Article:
‘Total Eclipse Of The Heart’: Fun Facts About The Song Being Sung During The Total Solar Eclipse

Total Eclipse of the Heart Bonnie Tyler

One of the most enduring songs of the 1980s is none other than “Total Eclipse of the Heart,” which was originally sung by Bonnie Tyler.

And, as proof that everything old becomes new again, according to Rolling Stone magazine, Tyler will come out of retirement to sing “Total Eclipse of the Heart” one last time on Monday, August 21, 2017, aboard the perfectly-named Total Eclipse cruise.

The Total Eclipse Cruise, which is unfortunately all sold out, will leave from Orlando, FL, on August 20 and sail for seven days to the Caribbean. Joining Bonnie Tyler on the cruise will be DNCE, led by Joe Jonas of the Jonas Brothers, who recently had a hit single with “Cake By The Ocean.”

Asked about performing “Total Eclipse of the Heart,” which has become her signature song, Tyler snarked on how long and cinematic it actually is.

“The eclipse of the sun lasts two minutes and 40 minutes, I’m told,” said the Eighties singer. “Unlike my song. It had to be chopped about because it was so long. I never thought it would be played on the radio, in the beginning.”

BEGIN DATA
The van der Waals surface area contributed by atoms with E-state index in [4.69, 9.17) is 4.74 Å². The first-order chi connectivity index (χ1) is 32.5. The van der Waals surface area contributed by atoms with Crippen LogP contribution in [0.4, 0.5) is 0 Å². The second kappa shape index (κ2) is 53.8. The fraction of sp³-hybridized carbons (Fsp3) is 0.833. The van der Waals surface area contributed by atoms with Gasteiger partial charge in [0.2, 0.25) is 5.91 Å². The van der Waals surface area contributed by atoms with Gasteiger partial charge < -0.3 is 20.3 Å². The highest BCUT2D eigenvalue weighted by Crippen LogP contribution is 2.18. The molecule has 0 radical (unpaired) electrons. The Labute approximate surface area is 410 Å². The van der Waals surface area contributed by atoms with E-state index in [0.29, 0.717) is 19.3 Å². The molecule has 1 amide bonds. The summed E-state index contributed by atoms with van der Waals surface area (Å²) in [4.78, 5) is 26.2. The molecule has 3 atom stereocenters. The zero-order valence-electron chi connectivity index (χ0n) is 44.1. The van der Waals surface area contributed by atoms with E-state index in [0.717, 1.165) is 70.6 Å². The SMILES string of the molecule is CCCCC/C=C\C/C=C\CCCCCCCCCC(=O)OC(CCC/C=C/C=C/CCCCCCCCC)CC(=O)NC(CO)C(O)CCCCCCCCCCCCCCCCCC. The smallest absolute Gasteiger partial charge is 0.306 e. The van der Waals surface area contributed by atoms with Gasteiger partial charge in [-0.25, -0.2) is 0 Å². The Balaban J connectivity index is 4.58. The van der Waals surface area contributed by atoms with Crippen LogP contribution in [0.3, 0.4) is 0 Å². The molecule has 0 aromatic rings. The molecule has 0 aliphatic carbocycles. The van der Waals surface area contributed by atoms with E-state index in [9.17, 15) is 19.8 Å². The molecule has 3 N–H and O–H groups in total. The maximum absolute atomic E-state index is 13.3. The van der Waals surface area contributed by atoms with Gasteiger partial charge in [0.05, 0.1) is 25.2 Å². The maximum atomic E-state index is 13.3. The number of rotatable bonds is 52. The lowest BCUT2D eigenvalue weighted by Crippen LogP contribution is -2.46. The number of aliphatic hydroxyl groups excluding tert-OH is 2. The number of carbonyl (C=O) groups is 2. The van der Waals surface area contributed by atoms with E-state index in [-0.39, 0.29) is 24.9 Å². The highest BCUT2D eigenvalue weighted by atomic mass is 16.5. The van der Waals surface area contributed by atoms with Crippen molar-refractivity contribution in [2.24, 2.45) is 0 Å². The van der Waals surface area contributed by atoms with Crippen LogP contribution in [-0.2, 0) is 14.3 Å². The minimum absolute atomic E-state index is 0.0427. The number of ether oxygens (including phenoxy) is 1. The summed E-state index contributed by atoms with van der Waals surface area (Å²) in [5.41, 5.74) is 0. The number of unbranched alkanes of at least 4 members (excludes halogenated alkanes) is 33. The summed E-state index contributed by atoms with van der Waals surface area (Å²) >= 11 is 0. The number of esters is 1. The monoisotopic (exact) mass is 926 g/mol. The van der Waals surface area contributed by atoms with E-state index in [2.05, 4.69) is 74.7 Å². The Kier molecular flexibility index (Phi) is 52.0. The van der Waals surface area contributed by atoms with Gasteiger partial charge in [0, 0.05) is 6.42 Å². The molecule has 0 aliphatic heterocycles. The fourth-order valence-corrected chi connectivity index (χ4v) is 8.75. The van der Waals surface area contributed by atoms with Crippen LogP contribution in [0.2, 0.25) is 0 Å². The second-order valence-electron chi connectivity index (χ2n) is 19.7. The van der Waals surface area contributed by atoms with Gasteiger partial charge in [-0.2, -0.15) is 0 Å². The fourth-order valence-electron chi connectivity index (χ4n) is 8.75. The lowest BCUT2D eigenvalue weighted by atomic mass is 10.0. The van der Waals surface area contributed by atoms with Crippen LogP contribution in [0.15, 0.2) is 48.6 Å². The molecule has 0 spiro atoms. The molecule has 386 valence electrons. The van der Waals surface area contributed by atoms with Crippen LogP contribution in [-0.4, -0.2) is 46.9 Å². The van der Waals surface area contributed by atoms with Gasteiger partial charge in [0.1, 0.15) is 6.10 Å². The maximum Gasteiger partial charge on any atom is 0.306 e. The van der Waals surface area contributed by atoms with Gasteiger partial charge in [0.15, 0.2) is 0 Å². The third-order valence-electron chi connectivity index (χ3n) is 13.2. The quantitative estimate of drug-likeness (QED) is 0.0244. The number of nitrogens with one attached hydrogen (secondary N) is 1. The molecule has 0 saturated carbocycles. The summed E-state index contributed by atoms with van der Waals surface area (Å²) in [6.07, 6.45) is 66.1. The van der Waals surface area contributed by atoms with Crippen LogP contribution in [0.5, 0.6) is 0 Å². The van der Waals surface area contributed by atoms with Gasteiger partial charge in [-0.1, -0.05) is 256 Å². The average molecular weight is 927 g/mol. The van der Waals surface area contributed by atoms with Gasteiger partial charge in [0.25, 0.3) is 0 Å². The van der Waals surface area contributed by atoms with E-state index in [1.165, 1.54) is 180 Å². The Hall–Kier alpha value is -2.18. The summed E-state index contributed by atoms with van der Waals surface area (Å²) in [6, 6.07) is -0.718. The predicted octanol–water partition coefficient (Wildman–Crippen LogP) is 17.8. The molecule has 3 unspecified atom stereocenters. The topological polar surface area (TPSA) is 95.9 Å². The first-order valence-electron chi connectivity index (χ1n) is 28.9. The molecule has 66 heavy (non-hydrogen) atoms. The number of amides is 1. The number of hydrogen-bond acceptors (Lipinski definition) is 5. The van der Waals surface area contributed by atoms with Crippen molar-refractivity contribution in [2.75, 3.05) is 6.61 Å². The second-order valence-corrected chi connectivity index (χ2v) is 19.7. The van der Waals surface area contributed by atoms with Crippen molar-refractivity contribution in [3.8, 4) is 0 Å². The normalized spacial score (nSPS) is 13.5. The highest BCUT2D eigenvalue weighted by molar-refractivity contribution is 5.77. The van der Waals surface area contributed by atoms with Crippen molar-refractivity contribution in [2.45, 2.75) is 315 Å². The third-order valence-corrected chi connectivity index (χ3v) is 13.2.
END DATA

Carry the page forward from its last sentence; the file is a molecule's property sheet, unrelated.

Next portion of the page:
Thanks in no small part to her participation in the Total Eclipse cruise, “Total Eclipse of the Heart” has more than 302 million views on the official Vevo/YouTube page, and its Spotify streams have jumped by more than 75 percent since the announcement was made.

The interesting thing is, while Bonnie Tyler is best known for “Total Eclipse of the Heart,” she didn’t write the song — she merely performed it.

The person responsible for the song was songwriter Jim Steinman — if that name sounds familiar, it’s because he’s best known for writing some of the greatest hits of all time for artists like Meat Loaf. Remember “Paradise by the Dashboard Light”? Or “It’s All Coming Back to Me Now” by Celine Dion? Those were all Steinman-penned modern classics.

“Total Eclipse of the Heart” was Billboard Magazine‘s sixth-best selling song of 1983. It was also the fifth-best selling single in the UK for the same year.

Despite the fact that it’s been one of the most famous songs of 1983, “Total Eclipse of the Heart” was only famously covered once — by Nikki French, who released a “dance/electronic” (though she preferred the term “Hi-NRG,” pronounced “high energy”) version of the song in 1995, where it hit Number 2 on the Billboard Hot 100 charts.

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[Featured Image by Columbia Records]